I absolutely love how men pontificate about the sanctity of life and how one must preserve and defend innocent, defenseless babies without having any regard or consideration for what the mother wants. What struck me as curious was when Carson stated during the event that he was a “live and let live type of guy” but I guess he’s that type of guy up to reproductive rights. I understand his rationale behind his stanch opposition against abortion as a “man of faith” as he’s described himself and as a neurosurgeon where he’s operated on babies still in the womb that are very much human beings and not a mass of tissue as some would like to have us believe. But even so, I am a woman of faith and I feel that as such God asks for His children not to impose His will or laws but to go about life without judging our neighbor and reflecting who Christ is through words and actions. In this light, God is a good of choice be it good or bad but God always gives man or woman a choice and allows for us to exercise free will. But make no mistake, God is also a God of consequences for exercising free will and selecting a bad choice. Ever since the Garden of Eden God has been a God of choice, a God that provides options and has refrained from imposing His will on us or choosing for us because He endowed each and every human being with free will. Throughout the Bible God always has been crystal clear in both the option of choices He presents and the consequence of going down the road of good or evil. God informs man to the fullest extent everything a good or bad choice entails so that man can’t accuse God and say, “You didn’t tell me this would happen” or “You mislead me”.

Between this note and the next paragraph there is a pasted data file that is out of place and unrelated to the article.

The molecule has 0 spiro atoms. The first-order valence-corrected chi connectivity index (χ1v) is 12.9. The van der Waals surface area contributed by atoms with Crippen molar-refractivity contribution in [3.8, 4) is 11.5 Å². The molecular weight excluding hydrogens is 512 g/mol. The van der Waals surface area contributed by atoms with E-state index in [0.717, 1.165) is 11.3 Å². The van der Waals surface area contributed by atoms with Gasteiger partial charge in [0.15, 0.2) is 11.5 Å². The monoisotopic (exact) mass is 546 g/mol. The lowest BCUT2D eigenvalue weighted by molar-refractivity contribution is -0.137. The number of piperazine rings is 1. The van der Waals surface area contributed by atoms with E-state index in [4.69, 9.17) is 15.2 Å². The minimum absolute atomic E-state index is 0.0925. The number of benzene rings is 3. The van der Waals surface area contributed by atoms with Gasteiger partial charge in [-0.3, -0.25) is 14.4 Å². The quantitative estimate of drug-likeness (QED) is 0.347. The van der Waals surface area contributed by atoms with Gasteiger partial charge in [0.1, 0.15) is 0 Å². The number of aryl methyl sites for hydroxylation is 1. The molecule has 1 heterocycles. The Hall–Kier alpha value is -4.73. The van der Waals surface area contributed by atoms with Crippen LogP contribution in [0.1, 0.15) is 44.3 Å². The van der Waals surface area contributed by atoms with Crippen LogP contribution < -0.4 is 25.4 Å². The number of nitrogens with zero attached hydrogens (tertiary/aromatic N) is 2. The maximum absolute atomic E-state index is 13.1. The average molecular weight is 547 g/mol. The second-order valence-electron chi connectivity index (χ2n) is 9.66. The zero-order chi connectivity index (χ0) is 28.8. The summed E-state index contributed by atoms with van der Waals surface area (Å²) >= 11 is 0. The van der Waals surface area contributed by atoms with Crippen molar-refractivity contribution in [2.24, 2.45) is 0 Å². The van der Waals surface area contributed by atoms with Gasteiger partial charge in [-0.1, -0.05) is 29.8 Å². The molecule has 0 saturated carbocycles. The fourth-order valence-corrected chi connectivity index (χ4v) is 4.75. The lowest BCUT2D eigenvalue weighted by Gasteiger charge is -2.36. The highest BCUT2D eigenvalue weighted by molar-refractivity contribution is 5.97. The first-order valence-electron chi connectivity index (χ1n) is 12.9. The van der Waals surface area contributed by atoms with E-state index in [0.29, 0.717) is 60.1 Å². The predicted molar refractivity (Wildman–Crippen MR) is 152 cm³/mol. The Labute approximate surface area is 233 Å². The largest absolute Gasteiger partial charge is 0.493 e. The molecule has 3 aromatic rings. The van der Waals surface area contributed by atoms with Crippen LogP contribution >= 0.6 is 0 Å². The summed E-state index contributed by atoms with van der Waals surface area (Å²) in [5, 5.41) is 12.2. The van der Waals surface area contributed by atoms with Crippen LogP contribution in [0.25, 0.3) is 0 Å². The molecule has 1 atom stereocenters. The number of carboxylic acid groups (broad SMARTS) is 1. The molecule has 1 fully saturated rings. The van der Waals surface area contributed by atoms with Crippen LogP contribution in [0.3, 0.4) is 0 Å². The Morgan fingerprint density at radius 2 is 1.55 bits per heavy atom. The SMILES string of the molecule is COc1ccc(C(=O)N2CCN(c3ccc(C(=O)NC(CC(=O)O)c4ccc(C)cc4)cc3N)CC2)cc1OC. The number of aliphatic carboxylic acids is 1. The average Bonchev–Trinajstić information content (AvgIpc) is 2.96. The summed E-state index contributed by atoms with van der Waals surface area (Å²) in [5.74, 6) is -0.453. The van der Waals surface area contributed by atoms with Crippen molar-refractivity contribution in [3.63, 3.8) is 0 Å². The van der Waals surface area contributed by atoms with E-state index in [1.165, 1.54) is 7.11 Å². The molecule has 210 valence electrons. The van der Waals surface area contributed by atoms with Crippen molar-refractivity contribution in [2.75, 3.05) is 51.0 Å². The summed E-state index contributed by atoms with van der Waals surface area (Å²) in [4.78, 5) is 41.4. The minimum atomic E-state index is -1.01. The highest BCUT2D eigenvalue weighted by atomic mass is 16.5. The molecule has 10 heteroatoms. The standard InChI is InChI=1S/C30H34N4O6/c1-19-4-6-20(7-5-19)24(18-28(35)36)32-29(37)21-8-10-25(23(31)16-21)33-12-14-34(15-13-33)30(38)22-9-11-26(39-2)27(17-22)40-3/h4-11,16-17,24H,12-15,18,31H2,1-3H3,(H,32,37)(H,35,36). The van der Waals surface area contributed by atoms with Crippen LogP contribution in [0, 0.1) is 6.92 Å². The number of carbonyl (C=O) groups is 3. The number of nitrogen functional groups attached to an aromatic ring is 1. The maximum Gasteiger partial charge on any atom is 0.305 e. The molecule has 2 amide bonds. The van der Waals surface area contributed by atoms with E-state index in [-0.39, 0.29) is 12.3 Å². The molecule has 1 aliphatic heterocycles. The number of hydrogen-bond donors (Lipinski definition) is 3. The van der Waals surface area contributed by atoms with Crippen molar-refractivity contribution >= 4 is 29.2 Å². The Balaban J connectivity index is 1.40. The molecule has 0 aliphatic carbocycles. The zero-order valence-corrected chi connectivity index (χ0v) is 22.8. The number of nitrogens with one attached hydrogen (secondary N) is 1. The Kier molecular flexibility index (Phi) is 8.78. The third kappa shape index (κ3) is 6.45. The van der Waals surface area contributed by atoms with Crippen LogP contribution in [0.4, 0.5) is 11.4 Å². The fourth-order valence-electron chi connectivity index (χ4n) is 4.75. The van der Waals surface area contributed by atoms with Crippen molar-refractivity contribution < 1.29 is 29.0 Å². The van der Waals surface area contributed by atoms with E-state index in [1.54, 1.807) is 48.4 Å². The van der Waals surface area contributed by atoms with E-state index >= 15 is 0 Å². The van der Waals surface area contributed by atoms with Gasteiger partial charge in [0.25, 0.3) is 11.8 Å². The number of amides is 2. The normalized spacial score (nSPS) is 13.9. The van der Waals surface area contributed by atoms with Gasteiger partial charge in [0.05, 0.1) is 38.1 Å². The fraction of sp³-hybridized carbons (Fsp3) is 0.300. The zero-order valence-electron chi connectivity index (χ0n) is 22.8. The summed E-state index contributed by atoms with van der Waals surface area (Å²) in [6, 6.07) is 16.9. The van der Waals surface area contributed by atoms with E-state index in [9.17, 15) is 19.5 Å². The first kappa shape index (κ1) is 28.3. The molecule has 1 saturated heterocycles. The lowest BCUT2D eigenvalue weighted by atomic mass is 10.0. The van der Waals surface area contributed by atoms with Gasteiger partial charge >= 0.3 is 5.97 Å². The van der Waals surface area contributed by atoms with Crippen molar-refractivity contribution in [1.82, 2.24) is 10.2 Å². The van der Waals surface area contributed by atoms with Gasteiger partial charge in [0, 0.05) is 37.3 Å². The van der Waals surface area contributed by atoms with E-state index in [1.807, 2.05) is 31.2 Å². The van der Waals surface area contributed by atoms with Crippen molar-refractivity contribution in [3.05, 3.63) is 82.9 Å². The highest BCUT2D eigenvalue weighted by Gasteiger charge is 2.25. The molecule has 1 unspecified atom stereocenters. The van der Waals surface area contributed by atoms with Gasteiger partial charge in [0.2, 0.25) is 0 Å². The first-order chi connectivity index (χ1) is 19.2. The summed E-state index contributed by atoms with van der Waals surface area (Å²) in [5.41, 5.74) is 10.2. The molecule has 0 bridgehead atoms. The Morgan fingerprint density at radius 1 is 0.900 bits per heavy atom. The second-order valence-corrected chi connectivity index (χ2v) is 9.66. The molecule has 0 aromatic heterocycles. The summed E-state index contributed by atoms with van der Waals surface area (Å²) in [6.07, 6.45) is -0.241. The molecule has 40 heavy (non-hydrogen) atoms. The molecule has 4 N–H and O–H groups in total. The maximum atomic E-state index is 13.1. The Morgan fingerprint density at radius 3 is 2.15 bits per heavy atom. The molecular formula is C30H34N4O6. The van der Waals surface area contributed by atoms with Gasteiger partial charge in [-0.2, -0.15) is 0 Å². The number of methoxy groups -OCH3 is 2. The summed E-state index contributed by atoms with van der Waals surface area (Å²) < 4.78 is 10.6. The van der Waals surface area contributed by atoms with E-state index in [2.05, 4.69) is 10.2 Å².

So, Carson is against “abortion on demand” but then again so am I. The difference between Carson and I is that though I am opposed to abortion on demand, I don’t think it is my moral or Christian duty to eliminate or almost eliminate that option because God is inherently a God of options and I am called to follow His example. The best Christians can do is follow God’s example by presenting choices to our fellow-men and women and inform them with clarity what each choice entails and then let them decide on their own. It is important to defend the lives of innocent babies but equally important defending the free will God endowed every single man with since the beginning of time. I concede that, as a society we need to close the gap between mother and baby so that we come up with a solution that benefits both mother and baby if abortion must be an option. Presently, I find abortion laws in the United States to favor the mother significantly more than the baby in the womb. There is absolutely no reason why, apart from extenuating circumstances, that women should be allowed to abort a 4 or 5 month baby. None. That’s cruel and macabre. The best we can do as Christians is not only advocate for a for stricter abortion limits but inform women of the repercussions of going through with abortion. As society we have been conditioned to think that abortion is just this little procedure that gets rid of a “lump of cells” or “lump of tissue” that when women find themselves on the table seconds away of having an abortion some come to the realization that what they are really doing is well, killing a child and with this realization comes devastating emotional and mental consequences that permeate in every facet of their lives. So if anything we should seek to inform women of the gravity and severity of what choosing abortion truly entails and not mislead them into thinking that abortion is something inconsequential. Bring down abortion limits for the sake of the baby and reform how and what women are taught as means to compromise and still keep abortion as an option. However, abortion should unequivocally be kept an option for women who are raped, in cases of incest, when the mother’s life is threatened, or in cases of debilitating fetus deformity. If we as Christians do this we better represent God as what He is: A God of free will, choice, and a God that delineates consequences of both good and bad choices as they are.